European regions want an enhanced and inclusive Cohesion Policy that will make use of structural funds and more complementary mechanisms to address the current problems at their core. At the same time, the Committee of the Regions is asking for a concrete plan before the European elections in May 2019.
“We ask for Cohesion for all the regions. Regional development is the European added value,” underlined Petr Osvald, chair of the COTER commission of the European Committee of the Regions (COR), during a conference at COR on 18 April.
Therefore, development and funding should be guaranteed for all regions and not just the poorest ones, as that would risk substantially the sensitive economic balance of Europe right now. Considerable simplification and flexibility, especially in the administrative sector, are imperative along with a cut in red tape.
“We need tangible results. Europe without a Cohesion Policy that is accessible to all regions is no longer the Europe that we defend,” Karl-Heinz Lambertz, President of the European Committee of the Regions added.
European regions are now focusing on innovation, entrepreneurship, unemployment, support of SMEs, research and the demographic problem in relation to local economic and social growth.
However, the transition regions are particularly at risk of losing funding, according to the scenarios for the future of Cohesion Policy in the next multiannual budget, recently announced by the Commission.
“The objective is to take better account of the regions that are somewhere in between. It is crucial to make reforms and take strong political action,” said Willy Borsus, Minister-President of Wallonia. He cited the impact European financial support has had on the economy of his region in the past 15 years, without which there would have been little economic growth.
Currently, the main issue that transition regions are facing is economic stagnation and lack of innovation. While they enjoy a fairly stable economic status, they fail to take a step further and address the issues of demography, jobs and investments market. Cohesion Policy is considered as a key solution to this problem because it enables the mobilisation of both the private and the public sector.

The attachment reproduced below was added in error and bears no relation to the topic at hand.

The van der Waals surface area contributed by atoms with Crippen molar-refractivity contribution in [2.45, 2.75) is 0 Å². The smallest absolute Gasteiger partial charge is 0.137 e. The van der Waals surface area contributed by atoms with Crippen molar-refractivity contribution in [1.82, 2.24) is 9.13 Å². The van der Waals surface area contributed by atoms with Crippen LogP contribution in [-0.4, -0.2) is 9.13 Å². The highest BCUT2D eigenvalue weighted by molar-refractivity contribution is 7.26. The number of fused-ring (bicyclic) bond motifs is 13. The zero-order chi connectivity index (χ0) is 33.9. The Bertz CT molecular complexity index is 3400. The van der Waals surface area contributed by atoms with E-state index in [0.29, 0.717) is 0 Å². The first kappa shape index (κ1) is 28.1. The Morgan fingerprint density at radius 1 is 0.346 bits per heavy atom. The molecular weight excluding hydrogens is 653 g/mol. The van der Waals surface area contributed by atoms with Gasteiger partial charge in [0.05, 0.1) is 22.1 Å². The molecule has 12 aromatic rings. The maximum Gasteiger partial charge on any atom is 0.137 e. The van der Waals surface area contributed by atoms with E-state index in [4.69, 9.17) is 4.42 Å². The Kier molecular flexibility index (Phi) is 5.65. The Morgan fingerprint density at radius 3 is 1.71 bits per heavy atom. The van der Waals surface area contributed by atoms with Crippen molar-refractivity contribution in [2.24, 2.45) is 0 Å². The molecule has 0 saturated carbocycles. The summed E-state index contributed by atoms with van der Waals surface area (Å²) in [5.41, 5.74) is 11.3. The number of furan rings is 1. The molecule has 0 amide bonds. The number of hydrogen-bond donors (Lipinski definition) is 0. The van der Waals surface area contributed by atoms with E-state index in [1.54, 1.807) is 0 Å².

“We need to create new jobs. And to create new jobs, more money has to be spent and resources mobilised,” underlined Maria de Diego, deputy regional minister on Spatial Planning and Institutional Relations, Castilla y Leon.
According to Michael Schneider, CoR rapporteur and representative of the Land of Saxony-Anhalt to the Federal Government, development depends essentially on the continuation of the funds for the transition regions.
“We hope that the structural funds will step in so that regions that are weak now will not be weak after. However, we need to provide space for the regions to produce their specific economic programmes”.
For the weaker economic regions like the Greek and Italian ones, the main issues are still a lack of innovation, high unemployment, education stagnation and a limited use of technology systems compared to the EU average.
They also face high competition from lower-cost locations and thus fail to attract new firms or major investments, which would allow them to move to higher-value activities.
According to Lena Andersson Pench, a director at the DG REGIO, priority regarding those areas should be given to migration, social inclusion, innovation and environmental issues. However, the main responsibility for the implementation lies with the member states.
“We need a more coordinated and targeted approach,” she underlined.